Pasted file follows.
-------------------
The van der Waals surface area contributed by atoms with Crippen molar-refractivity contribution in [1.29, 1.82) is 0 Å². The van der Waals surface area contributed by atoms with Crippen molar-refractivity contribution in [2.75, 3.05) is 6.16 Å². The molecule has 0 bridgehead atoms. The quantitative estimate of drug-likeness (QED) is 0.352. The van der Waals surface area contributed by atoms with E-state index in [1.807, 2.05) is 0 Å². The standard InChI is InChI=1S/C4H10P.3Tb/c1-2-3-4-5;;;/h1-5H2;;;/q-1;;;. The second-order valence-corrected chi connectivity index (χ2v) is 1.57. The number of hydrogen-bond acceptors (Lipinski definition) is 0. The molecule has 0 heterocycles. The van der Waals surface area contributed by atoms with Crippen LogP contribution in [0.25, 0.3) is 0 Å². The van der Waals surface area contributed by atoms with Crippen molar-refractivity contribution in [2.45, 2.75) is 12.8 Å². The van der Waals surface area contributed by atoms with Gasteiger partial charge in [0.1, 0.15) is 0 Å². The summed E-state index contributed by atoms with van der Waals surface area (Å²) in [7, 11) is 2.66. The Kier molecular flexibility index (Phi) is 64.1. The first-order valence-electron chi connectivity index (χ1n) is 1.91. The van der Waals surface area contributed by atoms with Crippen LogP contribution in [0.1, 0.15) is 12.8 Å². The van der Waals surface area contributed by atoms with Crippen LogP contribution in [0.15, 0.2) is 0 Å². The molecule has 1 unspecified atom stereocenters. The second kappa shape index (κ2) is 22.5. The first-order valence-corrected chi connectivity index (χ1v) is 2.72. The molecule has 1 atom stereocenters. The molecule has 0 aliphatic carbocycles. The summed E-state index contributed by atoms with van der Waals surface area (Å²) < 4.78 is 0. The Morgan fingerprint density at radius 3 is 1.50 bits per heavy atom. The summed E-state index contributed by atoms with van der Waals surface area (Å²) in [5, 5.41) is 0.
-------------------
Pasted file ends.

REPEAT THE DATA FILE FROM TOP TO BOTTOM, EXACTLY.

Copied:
The van der Waals surface area contributed by atoms with Crippen molar-refractivity contribution in [1.29, 1.82) is 0 Å². The van der Waals surface area contributed by atoms with Crippen molar-refractivity contribution in [2.75, 3.05) is 6.16 Å². The molecule has 0 bridgehead atoms. The quantitative estimate of drug-likeness (QED) is 0.352. The van der Waals surface area contributed by atoms with E-state index in [1.807, 2.05) is 0 Å². The standard InChI is InChI=1S/C4H10P.3Tb/c1-2-3-4-5;;;/h1-5H2;;;/q-1;;;. The second-order valence-corrected chi connectivity index (χ2v) is 1.57. The number of hydrogen-bond acceptors (Lipinski definition) is 0. The molecule has 0 heterocycles. The van der Waals surface area contributed by atoms with Crippen LogP contribution in [0.25, 0.3) is 0 Å². The van der Waals surface area contributed by atoms with Crippen molar-refractivity contribution in [2.45, 2.75) is 12.8 Å². The van der Waals surface area contributed by atoms with Gasteiger partial charge in [0.1, 0.15) is 0 Å². The summed E-state index contributed by atoms with van der Waals surface area (Å²) in [7, 11) is 2.66. The Kier molecular flexibility index (Phi) is 64.1. The first-order valence-electron chi connectivity index (χ1n) is 1.91. The van der Waals surface area contributed by atoms with Crippen LogP contribution in [0.1, 0.15) is 12.8 Å². The van der Waals surface area contributed by atoms with Crippen LogP contribution in [0.15, 0.2) is 0 Å². The molecule has 1 unspecified atom stereocenters. The second kappa shape index (κ2) is 22.5. The first-order valence-corrected chi connectivity index (χ1v) is 2.72. The molecule has 1 atom stereocenters. The molecule has 0 aliphatic carbocycles. The summed E-state index contributed by atoms with van der Waals surface area (Å²) < 4.78 is 0. The Morgan fingerprint density at radius 3 is 1.50 bits per heavy atom. The summed E-state index contributed by atoms with van der Waals surface area (Å²) in [5, 5.41) is 0.